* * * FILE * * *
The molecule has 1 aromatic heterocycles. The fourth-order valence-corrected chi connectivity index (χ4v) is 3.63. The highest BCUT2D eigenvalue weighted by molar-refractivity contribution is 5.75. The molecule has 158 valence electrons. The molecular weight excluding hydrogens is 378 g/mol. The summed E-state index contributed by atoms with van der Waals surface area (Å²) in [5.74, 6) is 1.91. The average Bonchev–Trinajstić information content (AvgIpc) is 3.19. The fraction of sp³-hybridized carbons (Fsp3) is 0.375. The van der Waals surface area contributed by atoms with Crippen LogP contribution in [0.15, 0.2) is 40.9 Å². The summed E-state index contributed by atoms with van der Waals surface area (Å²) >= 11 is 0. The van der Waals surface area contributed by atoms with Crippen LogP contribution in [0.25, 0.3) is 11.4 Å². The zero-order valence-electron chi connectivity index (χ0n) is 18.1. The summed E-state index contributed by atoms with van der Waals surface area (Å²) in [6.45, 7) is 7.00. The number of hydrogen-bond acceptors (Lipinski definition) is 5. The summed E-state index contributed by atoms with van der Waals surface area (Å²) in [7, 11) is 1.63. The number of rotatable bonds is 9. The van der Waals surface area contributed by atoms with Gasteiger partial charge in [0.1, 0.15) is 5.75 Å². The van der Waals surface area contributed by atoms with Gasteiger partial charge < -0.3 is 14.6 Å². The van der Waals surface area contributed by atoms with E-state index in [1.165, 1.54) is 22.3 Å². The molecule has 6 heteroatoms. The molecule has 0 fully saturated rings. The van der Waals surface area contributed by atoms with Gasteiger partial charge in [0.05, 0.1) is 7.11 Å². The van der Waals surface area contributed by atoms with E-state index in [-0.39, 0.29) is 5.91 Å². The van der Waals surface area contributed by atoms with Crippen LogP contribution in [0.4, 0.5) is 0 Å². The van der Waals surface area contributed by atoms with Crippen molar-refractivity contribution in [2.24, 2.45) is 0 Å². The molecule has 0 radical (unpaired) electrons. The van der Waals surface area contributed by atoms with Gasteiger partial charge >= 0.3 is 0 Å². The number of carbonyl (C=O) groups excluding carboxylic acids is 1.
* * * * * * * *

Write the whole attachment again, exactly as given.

The molecule has 1 aromatic heterocycles. The fourth-order valence-corrected chi connectivity index (χ4v) is 3.63. The highest BCUT2D eigenvalue weighted by molar-refractivity contribution is 5.75. The molecule has 158 valence electrons. The molecular weight excluding hydrogens is 378 g/mol. The summed E-state index contributed by atoms with van der Waals surface area (Å²) in [5.74, 6) is 1.91. The average Bonchev–Trinajstić information content (AvgIpc) is 3.19. The fraction of sp³-hybridized carbons (Fsp3) is 0.375. The van der Waals surface area contributed by atoms with Crippen LogP contribution in [0.15, 0.2) is 40.9 Å². The summed E-state index contributed by atoms with van der Waals surface area (Å²) >= 11 is 0. The van der Waals surface area contributed by atoms with Crippen LogP contribution in [0.25, 0.3) is 11.4 Å². The zero-order valence-electron chi connectivity index (χ0n) is 18.1. The summed E-state index contributed by atoms with van der Waals surface area (Å²) in [6.45, 7) is 7.00. The number of hydrogen-bond acceptors (Lipinski definition) is 5. The summed E-state index contributed by atoms with van der Waals surface area (Å²) in [7, 11) is 1.63. The number of rotatable bonds is 9. The van der Waals surface area contributed by atoms with Gasteiger partial charge in [0.1, 0.15) is 5.75 Å². The van der Waals surface area contributed by atoms with Gasteiger partial charge < -0.3 is 14.6 Å². The van der Waals surface area contributed by atoms with E-state index in [1.165, 1.54) is 22.3 Å². The molecule has 6 heteroatoms. The molecule has 0 fully saturated rings. The van der Waals surface area contributed by atoms with Gasteiger partial charge in [0.05, 0.1) is 7.11 Å². The van der Waals surface area contributed by atoms with E-state index in [-0.39, 0.29) is 5.91 Å². The van der Waals surface area contributed by atoms with Crippen LogP contribution in [0.4, 0.5) is 0 Å². The van der Waals surface area contributed by atoms with Crippen molar-refractivity contribution in [2.24, 2.45) is 0 Å². The molecule has 0 radical (unpaired) electrons. The van der Waals surface area contributed by atoms with Gasteiger partial charge >= 0.3 is 0 Å². The number of carbonyl (C=O) groups excluding carboxylic acids is 1.